A simples guide

What happens if my car is written off?

The aftermath of an accident can sometimes be just as stressful as the accident itself. And if your insurance provider tells you that your car’s a ‘write off’ you might not believe your ears - especially if your car looks and runs fine. But you might be surprised to know that a write off doesn’t always have to look like it’s been through a crusher. Panic not, you still have options.

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What is a write off?

Your insurance provider will consider your car a write off if it’s beyond repair or would cost more than the value of the car itself to fix – and it doesn’t have to be all twisted metal and smashed glass for it to be written off. Even what you’d consider minor damage such as a scrape along the side could mean a one-way ticket to the scrap heap if repairs are likely to cost more than the car’s value.

If your insurance provider thinks your car’s a write off, it’ll fall into one of four categories, the category that it’s in will determine what you can do about it:

  • Category A: your car cannot be repaired and is fit for nothing but scrapping and the vehicle will be crushed.
  • Category B: your car cannot be repaired and its bodyshell will be crushed but parts can be salvaged.
  • Category C: repairs are possible but fixing it will cost more than the car’s value.
  • Category D: repairs are possible and the cost of repairs won’t exceed the car’s value but other costs (such as for transporting it to a garage) will tip it over the edge and mean it’s not worth repairing.

As you can imagine, cars in categories A and B should never set wheels on a road again but those in categories C and D are written off for financial reasons and if repaired to a road worthy standard, can be driven again.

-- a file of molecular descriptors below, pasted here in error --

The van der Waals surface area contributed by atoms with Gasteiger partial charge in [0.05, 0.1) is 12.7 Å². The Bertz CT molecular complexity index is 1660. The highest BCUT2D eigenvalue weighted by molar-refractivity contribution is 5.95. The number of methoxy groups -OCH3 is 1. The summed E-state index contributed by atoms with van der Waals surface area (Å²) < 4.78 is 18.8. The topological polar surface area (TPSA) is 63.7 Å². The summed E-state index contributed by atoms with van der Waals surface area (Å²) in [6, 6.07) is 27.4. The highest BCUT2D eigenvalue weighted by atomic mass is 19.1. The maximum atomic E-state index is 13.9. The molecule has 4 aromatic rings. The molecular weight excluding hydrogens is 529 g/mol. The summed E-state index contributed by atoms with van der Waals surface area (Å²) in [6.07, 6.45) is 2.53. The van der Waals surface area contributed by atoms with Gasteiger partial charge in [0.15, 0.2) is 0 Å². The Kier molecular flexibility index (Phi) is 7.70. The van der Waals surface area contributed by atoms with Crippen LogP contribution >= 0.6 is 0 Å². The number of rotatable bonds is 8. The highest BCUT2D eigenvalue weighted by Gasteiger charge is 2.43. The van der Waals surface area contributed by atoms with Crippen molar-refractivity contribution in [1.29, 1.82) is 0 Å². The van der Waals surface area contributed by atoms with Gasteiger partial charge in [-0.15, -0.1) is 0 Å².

What are my rights if my car’s written off?

You can of course challenge your insurance provider if you think their estimation of your car’s value is too low and therefore the decision to write it off isn’t appropriate. Bear in mind your insurance provider will have taken factors such as the condition of your car pre accident, mileage, age and depreciation into account when finalising a value.

When your car’s written off, it’s retained by the insurance provider – your payout is compensation for this. But if your car falls into categories C or D then you have the option of buying back your car and fixing it yourself. It’s worth noting that these cars may be more difficult and more expensive to insure and you may only get a certain percentage of the total market value if your car is not written off.

car accident

How can I challenge my insurance provider over writing off my car?

If you still think their valuation is low, then you’ll need to show evidence that backs up your belief. You could check reputable second hand car price guides or look at adverts for cars of the same model, age and condition as yours. If you’ve modified your car and think this adds to its value, then you should also show proof of this work – such as receipts.

If you were really keen to get your point across, consider hiring an independent engineer who will compile a report that you can show your insurer. Although, you’d should consider whether the cost of an engineer is worth the expense. If you’re still unhappy with the response from your insurance provider, you can ask for help from the Financial Ombudsman Service.

Insurance is your safety net

Some insurance providers offer ‘guaranteed value’ policies where you’ve agreed and fixed the value of your vehicle – something that might be for you if you’ve got a classic or heavily modified car.

Nobody wants to hear that their car’s a write off, but having insurance means that you’ll at least get your car’s value if it is – which is why it’s important to use our comparison service and find the right policy for you.

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